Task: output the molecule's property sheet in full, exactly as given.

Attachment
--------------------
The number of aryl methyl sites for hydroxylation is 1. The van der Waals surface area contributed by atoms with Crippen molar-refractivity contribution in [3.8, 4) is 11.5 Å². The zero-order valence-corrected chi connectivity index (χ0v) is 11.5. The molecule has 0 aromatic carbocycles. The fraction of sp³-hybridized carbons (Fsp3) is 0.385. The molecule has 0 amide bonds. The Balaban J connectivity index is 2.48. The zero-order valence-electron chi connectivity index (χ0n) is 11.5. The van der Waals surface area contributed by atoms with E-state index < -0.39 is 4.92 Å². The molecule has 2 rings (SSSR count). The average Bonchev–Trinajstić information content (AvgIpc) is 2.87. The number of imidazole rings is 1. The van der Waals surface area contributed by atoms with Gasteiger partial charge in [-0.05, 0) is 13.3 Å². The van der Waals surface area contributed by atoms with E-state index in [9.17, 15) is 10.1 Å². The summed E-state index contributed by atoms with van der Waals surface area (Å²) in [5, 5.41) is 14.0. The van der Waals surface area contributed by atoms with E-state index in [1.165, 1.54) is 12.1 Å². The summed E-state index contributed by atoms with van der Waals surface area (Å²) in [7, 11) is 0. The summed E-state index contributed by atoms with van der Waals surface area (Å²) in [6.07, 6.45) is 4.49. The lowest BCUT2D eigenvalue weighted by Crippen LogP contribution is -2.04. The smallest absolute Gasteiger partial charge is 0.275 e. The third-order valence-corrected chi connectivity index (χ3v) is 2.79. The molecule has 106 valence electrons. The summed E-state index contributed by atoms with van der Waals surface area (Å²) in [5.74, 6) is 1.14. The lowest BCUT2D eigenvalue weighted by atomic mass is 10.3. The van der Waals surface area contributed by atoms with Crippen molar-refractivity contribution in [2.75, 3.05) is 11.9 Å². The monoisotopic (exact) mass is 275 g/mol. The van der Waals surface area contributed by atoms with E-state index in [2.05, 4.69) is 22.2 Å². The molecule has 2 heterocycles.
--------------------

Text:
The number of aryl methyl sites for hydroxylation is 1. The van der Waals surface area contributed by atoms with Crippen molar-refractivity contribution in [3.8, 4) is 11.5 Å². The zero-order valence-corrected chi connectivity index (χ0v) is 11.5. The molecule has 0 aromatic carbocycles. The fraction of sp³-hybridized carbons (Fsp3) is 0.385. The molecule has 0 amide bonds. The Balaban J connectivity index is 2.48. The zero-order valence-electron chi connectivity index (χ0n) is 11.5. The van der Waals surface area contributed by atoms with E-state index < -0.39 is 4.92 Å². The molecule has 2 rings (SSSR count). The average Bonchev–Trinajstić information content (AvgIpc) is 2.87. The number of imidazole rings is 1. The van der Waals surface area contributed by atoms with Gasteiger partial charge in [-0.05, 0) is 13.3 Å². The van der Waals surface area contributed by atoms with E-state index in [9.17, 15) is 10.1 Å². The summed E-state index contributed by atoms with van der Waals surface area (Å²) in [5, 5.41) is 14.0. The van der Waals surface area contributed by atoms with E-state index in [1.165, 1.54) is 12.1 Å². The summed E-state index contributed by atoms with van der Waals surface area (Å²) in [7, 11) is 0. The summed E-state index contributed by atoms with van der Waals surface area (Å²) in [6.07, 6.45) is 4.49. The lowest BCUT2D eigenvalue weighted by Crippen LogP contribution is -2.04. The smallest absolute Gasteiger partial charge is 0.275 e. The third-order valence-corrected chi connectivity index (χ3v) is 2.79. The molecule has 106 valence electrons. The summed E-state index contributed by atoms with van der Waals surface area (Å²) in [5.74, 6) is 1.14. The lowest BCUT2D eigenvalue weighted by atomic mass is 10.3. The van der Waals surface area contributed by atoms with Crippen molar-refractivity contribution in [2.75, 3.05) is 11.9 Å². The monoisotopic (exact) mass is 275 g/mol. The van der Waals surface area contributed by atoms with E-state index in [2.05, 4.69) is 22.2 Å². The molecule has 2 heterocycles.